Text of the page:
15. A system in accordance with claim 11, in which the conversion means selectively supplies the high priority level bit to some of the queueing files in which the packet read address is stored, and supplies the low level priority to the others.
16. A system in accordance with claim 7, in which the conversion means load control information concerning the conversion, selects the queueing files, and assigns the priority levels at the time of setting up a link.
17. A system in accordance with claim 8, in which the conversion means load control information concerning the conversions, selects the queueing files, and the assigns the priority levels at the time of setting up a link.
Description

The present invention concerns a switching system for information packets having different semantic priorities between the entering time multiplex lines and the outgoing time multiplex lines.

In an asynchronous time switching network, the information transmitted, which can be sound, data, digitized pictures or signalling messages, is forwarded in the form of packets of bits, each packet having a label providing the definition of the source from which it comes and the direction which it should be given in the network.

The switching system described in the document EP-A-O No. 113 639 is particularly suited to form each switching node in an asynchronous time division switching network. This switching system switches packets of fixed length of 128 bits and has a label of 8 bits, which are carried, for example, on sixteen entering multiplex lines to sixteen outgoing multiplex lines. The document EP-A-O No. 108 028 describes a multiplex structure segmented into equal time intervals where each packet occupies one time interval and where each time interval not carrying any information packet coming from a source is filled with an empty packet, that is a packet whose fixed label is restricted to this type of packet and cannot be used as an information packet. A particular packet of bits follows the label of an empty packet. In practice, the empty packets are used to ensure synchronization of the multiplex lines.

In the switch in the document EP-A-O No. 113 639, the packet switching function associates with each entering packet, identified by its entering multiplex line number among a number and its label, a new identification itself characterized by two attributes of the same type, that is a new label and the number of the outgoing multiplex line among a number which will deliver the packet.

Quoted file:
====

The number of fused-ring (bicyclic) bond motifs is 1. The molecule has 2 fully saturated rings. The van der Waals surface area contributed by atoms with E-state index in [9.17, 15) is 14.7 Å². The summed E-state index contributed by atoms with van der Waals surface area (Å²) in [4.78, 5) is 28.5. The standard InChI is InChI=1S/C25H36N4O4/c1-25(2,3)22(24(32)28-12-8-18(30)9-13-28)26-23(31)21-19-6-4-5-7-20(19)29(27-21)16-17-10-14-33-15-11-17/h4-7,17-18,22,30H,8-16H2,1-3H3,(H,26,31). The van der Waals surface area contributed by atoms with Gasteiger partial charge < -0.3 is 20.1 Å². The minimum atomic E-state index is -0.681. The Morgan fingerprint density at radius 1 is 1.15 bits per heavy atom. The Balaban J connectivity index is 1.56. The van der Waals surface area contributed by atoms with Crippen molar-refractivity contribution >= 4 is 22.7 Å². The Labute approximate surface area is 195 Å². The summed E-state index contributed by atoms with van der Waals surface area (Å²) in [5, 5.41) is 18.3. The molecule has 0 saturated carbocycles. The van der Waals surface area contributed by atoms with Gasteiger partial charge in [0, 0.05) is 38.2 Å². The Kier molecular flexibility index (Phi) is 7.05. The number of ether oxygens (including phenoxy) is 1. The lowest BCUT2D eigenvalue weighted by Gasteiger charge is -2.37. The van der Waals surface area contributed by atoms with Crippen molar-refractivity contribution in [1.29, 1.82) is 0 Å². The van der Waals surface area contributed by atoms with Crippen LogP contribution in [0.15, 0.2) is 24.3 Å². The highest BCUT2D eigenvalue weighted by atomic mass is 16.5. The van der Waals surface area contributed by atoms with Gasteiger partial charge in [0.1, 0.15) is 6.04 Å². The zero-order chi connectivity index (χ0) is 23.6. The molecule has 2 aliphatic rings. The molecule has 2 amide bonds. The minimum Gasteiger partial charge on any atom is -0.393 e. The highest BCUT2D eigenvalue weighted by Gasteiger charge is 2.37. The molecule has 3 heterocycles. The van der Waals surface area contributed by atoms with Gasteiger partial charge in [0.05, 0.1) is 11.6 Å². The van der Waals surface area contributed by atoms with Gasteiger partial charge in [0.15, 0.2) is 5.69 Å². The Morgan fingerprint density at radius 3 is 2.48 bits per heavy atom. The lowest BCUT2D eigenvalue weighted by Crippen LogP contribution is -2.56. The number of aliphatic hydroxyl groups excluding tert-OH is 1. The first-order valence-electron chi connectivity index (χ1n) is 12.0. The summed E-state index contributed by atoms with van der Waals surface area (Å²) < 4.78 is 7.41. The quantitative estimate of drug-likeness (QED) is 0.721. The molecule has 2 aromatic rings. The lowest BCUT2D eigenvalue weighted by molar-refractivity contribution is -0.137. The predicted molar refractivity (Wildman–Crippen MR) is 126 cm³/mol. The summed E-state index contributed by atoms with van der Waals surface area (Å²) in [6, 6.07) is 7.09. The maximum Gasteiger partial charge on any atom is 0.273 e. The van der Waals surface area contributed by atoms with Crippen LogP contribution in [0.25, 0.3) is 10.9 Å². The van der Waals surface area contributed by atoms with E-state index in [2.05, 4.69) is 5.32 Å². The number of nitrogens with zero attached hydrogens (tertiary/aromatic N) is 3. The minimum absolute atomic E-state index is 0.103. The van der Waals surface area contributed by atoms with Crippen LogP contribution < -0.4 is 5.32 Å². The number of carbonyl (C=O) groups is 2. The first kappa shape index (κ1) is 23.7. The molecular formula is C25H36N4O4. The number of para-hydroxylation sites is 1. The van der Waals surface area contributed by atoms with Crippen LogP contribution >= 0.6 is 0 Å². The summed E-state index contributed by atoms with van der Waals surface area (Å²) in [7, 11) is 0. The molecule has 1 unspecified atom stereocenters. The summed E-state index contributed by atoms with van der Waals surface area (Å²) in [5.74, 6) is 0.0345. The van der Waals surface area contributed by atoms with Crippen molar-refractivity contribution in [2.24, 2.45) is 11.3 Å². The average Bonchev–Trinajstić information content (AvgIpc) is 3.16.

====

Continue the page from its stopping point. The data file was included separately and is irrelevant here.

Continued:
In another embodiment, the packet (e, i) is switched, where e is the number of the entering multiplex and i the label, into an outgoing packet (s, j), where s is the number of the outgoing multiplex and j the new label.

In this packet switch, a first action is undertaken on the packet (e, i) before its storage in a buffer memory, this action being comprised of a "label conversion" which is carried out by a controlled memory which has been programmed during the establishment of the link, also called a virtual circuit. Thus, the label i is replaced by the label j. The packet (e, j) is thus stored in the buffer memory at a known address, a function of the writing instant defined by e. This address is stored in a queueing file associated with the outgoing multiplex line s. The system is controlled by the output and during each scanning cycle of the outgoing multiplex line, the queueing file associated with the outgoing multiplex line s is read to generate the address of the next packet that the outgoing multiplex line s will have to carry. The buffer memory thus is comprised of a set of n memory zones per entering multiplex line and the packets coming from an entering multiplex line e are written into one zone from n assigned to the entering multiplex line, the address of a packet being incremented modulo-N at each new write operation. During each set, the write operations are cyclical, that is that the ith packet will be destroyed upon writing the (i+N)th packet. A packet can thus not remain in the buffer memory any longer than N "packet durations".